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Re: Do accommodated LSAT scores count towards law school ranks?

Postby UselessKnowledge » Tue Mar 05, 2013 3:31 am

matthewsean85 wrote:
jreeve12 wrote:I don' know, Rawls. LSAC sure is taking A LOT of heat for flagging these scores. They now have the entire weight of the Justice Department arrayed against them. Even if they lose at the District Court, they've still got the Ninth Circuit to get through, which is likely to give the broadest reading possible of the ADA. I have a very hard time seeing LSAC's policies coming out of this unscathed.

However, from this thread and the words of Mark Spivey, I am even less convinced that any of this ultimately matters. It is next to impossible to systematically discriminate against accommodated scores for ranking purposes. It would come out in the admissions data, and then that law school would be screwed.

That doesn't mean, of course, that an accommodated score might be a discriminated against on a case by case basis, but I have yet to see such a case.


Regardless of whether law schools discriminate against your LSAT score, I will discriminate against you and your score for all eternity for creating this thread. I hope the ADCOMMS drop jelly on your file and read any "17x" as a "14x." Justice will ultimately be served.


Hahahahahaha.
I love you.

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Re: Do accommodated LSAT scores count towards law school ranks?

Postby RhymesLikeDimes » Tue Mar 05, 2013 5:23 pm

Judging by the content of your posts, I would be willing to bet money that it was your Personal Statement that cost you UVA, not your LSAT/GPA. I'm almost afraid to ask you to share it.

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Re: Do accommodated LSAT scores count towards law school ranks?

Postby 06102016 » Tue Mar 05, 2013 5:24 pm

..

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Re: Do accommodated LSAT scores count towards law school ranks?

Postby jreeve12 » Thu Mar 07, 2013 3:38 am

Icculus wrote:
jreeve12 wrote:
A → B ⊨ ¬B → ¬A wrote:
jreeve12 wrote:
Schools will never systematically discriminate negatively against accommodated scores unless all accommodated testers also have a GPA below median. Since they are only reporting GPA for those applicants, the ones with good GPAs will benefit the school regardless of their LSAT score, and the ones that will hurt the school with a bad GPA will be justifiably rejected because they have a bad GPA.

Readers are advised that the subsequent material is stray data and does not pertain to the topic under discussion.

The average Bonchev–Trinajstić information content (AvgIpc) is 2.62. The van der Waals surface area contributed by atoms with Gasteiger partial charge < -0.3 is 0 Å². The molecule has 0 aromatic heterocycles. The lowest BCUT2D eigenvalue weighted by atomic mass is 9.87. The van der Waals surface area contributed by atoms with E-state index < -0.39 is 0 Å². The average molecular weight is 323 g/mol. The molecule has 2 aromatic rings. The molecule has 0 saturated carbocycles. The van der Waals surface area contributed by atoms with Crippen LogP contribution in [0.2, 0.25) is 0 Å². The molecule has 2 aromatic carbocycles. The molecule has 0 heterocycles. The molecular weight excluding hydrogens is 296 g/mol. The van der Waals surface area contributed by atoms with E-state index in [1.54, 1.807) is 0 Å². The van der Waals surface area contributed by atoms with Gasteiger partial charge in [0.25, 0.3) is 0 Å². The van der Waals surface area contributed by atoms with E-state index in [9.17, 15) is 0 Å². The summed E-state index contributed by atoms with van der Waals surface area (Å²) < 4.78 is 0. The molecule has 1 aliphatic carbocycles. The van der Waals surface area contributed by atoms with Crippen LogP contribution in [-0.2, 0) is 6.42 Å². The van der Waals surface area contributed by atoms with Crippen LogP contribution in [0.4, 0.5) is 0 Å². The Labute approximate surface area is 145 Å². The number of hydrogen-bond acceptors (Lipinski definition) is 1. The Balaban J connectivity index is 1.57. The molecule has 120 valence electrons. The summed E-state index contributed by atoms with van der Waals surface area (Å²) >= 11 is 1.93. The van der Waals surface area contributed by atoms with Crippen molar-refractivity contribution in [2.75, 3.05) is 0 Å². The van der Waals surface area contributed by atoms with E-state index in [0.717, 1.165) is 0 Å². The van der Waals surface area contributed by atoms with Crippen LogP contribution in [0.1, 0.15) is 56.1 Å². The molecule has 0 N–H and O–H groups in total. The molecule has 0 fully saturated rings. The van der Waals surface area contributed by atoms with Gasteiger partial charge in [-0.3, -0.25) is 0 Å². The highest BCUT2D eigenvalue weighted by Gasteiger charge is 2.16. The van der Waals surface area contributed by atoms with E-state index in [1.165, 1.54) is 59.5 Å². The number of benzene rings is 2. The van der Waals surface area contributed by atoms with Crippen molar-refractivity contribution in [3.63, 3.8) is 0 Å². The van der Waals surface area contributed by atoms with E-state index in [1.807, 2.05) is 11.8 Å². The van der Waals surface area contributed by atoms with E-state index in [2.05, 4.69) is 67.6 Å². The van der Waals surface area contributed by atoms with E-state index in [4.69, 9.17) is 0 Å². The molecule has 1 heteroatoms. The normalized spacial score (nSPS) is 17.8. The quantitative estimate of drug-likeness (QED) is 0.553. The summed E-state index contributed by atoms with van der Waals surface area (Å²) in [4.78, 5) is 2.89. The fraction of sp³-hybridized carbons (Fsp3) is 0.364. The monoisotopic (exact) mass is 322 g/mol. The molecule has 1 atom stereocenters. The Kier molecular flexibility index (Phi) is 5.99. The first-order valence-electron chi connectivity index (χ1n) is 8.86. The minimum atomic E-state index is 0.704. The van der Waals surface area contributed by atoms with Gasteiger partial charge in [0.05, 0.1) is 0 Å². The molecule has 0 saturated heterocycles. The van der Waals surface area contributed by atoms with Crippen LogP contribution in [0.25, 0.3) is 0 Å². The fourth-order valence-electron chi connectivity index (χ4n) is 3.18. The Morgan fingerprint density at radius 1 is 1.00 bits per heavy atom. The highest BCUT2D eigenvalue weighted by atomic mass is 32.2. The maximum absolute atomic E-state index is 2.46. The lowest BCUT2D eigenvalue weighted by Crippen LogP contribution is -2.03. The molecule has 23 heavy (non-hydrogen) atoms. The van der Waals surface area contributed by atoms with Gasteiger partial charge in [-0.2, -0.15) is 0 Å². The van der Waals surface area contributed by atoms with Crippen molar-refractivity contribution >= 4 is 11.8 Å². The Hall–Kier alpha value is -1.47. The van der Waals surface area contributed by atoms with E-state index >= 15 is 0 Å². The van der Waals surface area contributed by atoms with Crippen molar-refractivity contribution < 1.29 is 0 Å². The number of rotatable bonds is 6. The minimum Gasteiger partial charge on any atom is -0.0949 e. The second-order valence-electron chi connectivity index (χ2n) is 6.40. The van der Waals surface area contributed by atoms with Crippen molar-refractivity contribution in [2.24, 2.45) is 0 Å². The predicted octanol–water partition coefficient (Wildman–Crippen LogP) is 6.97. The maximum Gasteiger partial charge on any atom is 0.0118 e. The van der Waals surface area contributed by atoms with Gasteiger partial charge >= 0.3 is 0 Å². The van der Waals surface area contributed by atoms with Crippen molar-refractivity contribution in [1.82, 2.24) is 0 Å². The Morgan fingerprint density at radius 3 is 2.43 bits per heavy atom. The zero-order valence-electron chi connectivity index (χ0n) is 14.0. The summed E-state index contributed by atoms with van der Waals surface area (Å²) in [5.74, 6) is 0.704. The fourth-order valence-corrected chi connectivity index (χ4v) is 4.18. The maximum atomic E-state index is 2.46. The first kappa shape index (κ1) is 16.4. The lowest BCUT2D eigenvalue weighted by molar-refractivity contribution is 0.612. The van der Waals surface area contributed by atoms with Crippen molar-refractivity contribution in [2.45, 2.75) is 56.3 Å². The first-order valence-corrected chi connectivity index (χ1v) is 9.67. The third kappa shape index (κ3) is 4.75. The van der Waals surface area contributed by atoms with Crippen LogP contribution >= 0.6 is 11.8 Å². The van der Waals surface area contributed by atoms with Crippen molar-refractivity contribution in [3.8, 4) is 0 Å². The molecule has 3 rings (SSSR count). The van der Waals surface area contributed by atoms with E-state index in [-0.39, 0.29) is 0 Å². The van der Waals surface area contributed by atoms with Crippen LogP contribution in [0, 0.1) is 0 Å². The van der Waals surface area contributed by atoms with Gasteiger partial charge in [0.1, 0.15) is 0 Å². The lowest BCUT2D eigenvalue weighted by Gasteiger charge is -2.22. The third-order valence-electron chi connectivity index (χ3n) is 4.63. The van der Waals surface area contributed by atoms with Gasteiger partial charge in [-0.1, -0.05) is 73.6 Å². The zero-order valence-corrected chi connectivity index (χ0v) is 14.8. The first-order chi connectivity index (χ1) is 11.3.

Sounds great, even slightly reasonable. But where is your evidence?? I never intended this forum to be a venue for expressions of wishful thinking or how YOU would make admissions decisions if YOU were running a law school admissions office.

The fact is that UVA would have to explain how someone with a 170+ and a 3.5 is pretty much guaranteed admission to the law school through ED, but my accommodated score got rejected with that same GPA. If they can't come up with a very good answer, someone in my position has just won the lottery. They discriminate at their greatest peril, so the question I would ask them if this goes on would be, "Is it worth it?"


I think you are putting too much stock in the "guaranteed admission" assertion. Not to menion, if the school falls back on the hollistic approach of admissions I am sure they can come up with another reason to deny you. On top of that, admissions decisions are generally not appealable nor reviewable and I don't think any court in its right mind would let you litigate your way in to UVA. The very idea of admissions is to discriminate among people and determine who should attend. While there may be a case to prevent LSAC from flagging scores achieved with extra time (I personally think the flagging is okay for reasons already mentioned) there is no case to argue UVA had to let you in because they let some other guy in with your stats.


I haven't lost YET, now. Let's not count the votes/admissions decisions before they're cast. I may very well prevail in the end. A lot can happen in a year.

As for "your GPA was below median" being an adequate response from UVA to rebuff any potential civil claim, ordinarily I would agree with you. Hands down. Courts are understandably loathe to get involved in the insular affairs of colleges/law schools, and they don't need much of an excuse to throw a case out in these situations. However, I believe you're thinking too small here. If there REALLLY is widespread, systematic, and illegal discrimination against applicants with accommodated scores (which, again, I am FAR from convinced of after this thread) and you REALLY want to stick it to law schools for these crimes, you don't look at the facts of JUST your case and file a lawsuit. You pull the admissions data of THOUSANDS of accommodated applicants in search of a pattern of applications with similar stats being accepted while those with similar accommodated LSAT scores being rejected; you take that pattern to a disability advocate group with similar plaintiffs; and then they file MANY lawsuits in several different federal district court jurisdictions across the country. One case of a rejection on account of a below median GPA and an accommodated LSAT which usually guarantees admission? Meh. Two such cases? Meh. TEN TO FIFTY SUCH RECENT CASES at a school like UVA?!? The school would definitely have some serious questions to answer, and they had better make sure that they have some good answers! Let's not pretend otherwise. This is one of many reasons that I now believe that accommodated scores are equated equally to non-accommodated scores in law school admissions more or less across the board. There's just too much risk of exposure to litigation and bad press.